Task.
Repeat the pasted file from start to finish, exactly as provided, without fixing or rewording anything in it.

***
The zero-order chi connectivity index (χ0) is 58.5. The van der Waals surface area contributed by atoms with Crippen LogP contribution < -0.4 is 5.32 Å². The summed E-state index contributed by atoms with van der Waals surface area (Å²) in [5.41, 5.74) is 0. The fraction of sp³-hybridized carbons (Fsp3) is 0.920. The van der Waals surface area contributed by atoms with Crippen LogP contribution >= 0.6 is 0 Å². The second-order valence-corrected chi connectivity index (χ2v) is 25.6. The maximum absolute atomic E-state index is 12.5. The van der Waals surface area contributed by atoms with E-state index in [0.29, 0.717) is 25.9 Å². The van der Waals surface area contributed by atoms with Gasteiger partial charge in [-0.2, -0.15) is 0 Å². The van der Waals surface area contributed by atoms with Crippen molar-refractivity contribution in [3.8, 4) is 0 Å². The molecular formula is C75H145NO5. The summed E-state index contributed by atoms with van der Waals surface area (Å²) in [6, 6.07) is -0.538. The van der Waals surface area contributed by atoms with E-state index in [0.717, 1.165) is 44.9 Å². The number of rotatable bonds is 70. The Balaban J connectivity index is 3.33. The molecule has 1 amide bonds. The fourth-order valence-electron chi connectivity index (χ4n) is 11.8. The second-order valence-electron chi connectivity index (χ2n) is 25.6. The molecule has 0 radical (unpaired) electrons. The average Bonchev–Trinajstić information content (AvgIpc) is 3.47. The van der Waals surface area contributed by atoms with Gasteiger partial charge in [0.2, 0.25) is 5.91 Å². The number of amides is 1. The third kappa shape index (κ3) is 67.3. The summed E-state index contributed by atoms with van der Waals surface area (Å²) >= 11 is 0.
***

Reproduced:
The zero-order chi connectivity index (χ0) is 58.5. The van der Waals surface area contributed by atoms with Crippen LogP contribution < -0.4 is 5.32 Å². The summed E-state index contributed by atoms with van der Waals surface area (Å²) in [5.41, 5.74) is 0. The fraction of sp³-hybridized carbons (Fsp3) is 0.920. The van der Waals surface area contributed by atoms with Crippen LogP contribution >= 0.6 is 0 Å². The second-order valence-corrected chi connectivity index (χ2v) is 25.6. The maximum absolute atomic E-state index is 12.5. The van der Waals surface area contributed by atoms with E-state index in [0.29, 0.717) is 25.9 Å². The van der Waals surface area contributed by atoms with Gasteiger partial charge in [-0.2, -0.15) is 0 Å². The van der Waals surface area contributed by atoms with Crippen molar-refractivity contribution in [3.8, 4) is 0 Å². The molecular formula is C75H145NO5. The summed E-state index contributed by atoms with van der Waals surface area (Å²) in [6, 6.07) is -0.538. The van der Waals surface area contributed by atoms with E-state index in [0.717, 1.165) is 44.9 Å². The number of rotatable bonds is 70. The Balaban J connectivity index is 3.33. The molecule has 1 amide bonds. The fourth-order valence-electron chi connectivity index (χ4n) is 11.8. The second-order valence-electron chi connectivity index (χ2n) is 25.6. The molecule has 0 radical (unpaired) electrons. The average Bonchev–Trinajstić information content (AvgIpc) is 3.47. The van der Waals surface area contributed by atoms with Gasteiger partial charge in [0.2, 0.25) is 5.91 Å². The number of amides is 1. The third kappa shape index (κ3) is 67.3. The summed E-state index contributed by atoms with van der Waals surface area (Å²) >= 11 is 0.